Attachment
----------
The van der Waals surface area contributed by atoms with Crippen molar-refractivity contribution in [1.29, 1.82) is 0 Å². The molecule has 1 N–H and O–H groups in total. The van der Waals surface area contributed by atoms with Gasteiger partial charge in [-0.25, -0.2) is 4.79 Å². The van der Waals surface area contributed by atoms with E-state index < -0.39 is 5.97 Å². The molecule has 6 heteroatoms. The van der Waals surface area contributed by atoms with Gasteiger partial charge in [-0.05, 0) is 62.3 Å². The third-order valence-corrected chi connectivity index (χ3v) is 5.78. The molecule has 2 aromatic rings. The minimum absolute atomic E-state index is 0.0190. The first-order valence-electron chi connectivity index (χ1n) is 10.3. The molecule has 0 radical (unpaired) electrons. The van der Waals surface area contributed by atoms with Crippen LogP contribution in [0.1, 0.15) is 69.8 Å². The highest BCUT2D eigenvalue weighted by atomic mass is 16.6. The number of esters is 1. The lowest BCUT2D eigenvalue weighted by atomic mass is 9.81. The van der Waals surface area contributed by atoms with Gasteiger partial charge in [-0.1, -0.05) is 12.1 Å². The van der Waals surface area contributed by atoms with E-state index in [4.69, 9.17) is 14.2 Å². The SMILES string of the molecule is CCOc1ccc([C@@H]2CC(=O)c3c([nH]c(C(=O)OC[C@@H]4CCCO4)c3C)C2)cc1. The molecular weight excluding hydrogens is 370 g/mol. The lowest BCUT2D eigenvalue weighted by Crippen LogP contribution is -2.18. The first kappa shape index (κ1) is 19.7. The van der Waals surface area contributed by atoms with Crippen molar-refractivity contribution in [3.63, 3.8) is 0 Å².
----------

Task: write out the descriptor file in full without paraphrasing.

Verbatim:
The van der Waals surface area contributed by atoms with Crippen molar-refractivity contribution in [1.29, 1.82) is 0 Å². The molecule has 1 N–H and O–H groups in total. The van der Waals surface area contributed by atoms with Gasteiger partial charge in [-0.25, -0.2) is 4.79 Å². The van der Waals surface area contributed by atoms with E-state index < -0.39 is 5.97 Å². The molecule has 6 heteroatoms. The van der Waals surface area contributed by atoms with Gasteiger partial charge in [-0.05, 0) is 62.3 Å². The third-order valence-corrected chi connectivity index (χ3v) is 5.78. The molecule has 2 aromatic rings. The minimum absolute atomic E-state index is 0.0190. The first-order valence-electron chi connectivity index (χ1n) is 10.3. The molecule has 0 radical (unpaired) electrons. The van der Waals surface area contributed by atoms with Crippen LogP contribution in [0.1, 0.15) is 69.8 Å². The highest BCUT2D eigenvalue weighted by atomic mass is 16.6. The number of esters is 1. The lowest BCUT2D eigenvalue weighted by atomic mass is 9.81. The van der Waals surface area contributed by atoms with Gasteiger partial charge in [-0.1, -0.05) is 12.1 Å². The van der Waals surface area contributed by atoms with E-state index in [4.69, 9.17) is 14.2 Å². The SMILES string of the molecule is CCOc1ccc([C@@H]2CC(=O)c3c([nH]c(C(=O)OC[C@@H]4CCCO4)c3C)C2)cc1. The molecular weight excluding hydrogens is 370 g/mol. The lowest BCUT2D eigenvalue weighted by Crippen LogP contribution is -2.18. The first kappa shape index (κ1) is 19.7. The van der Waals surface area contributed by atoms with Crippen molar-refractivity contribution in [3.63, 3.8) is 0 Å².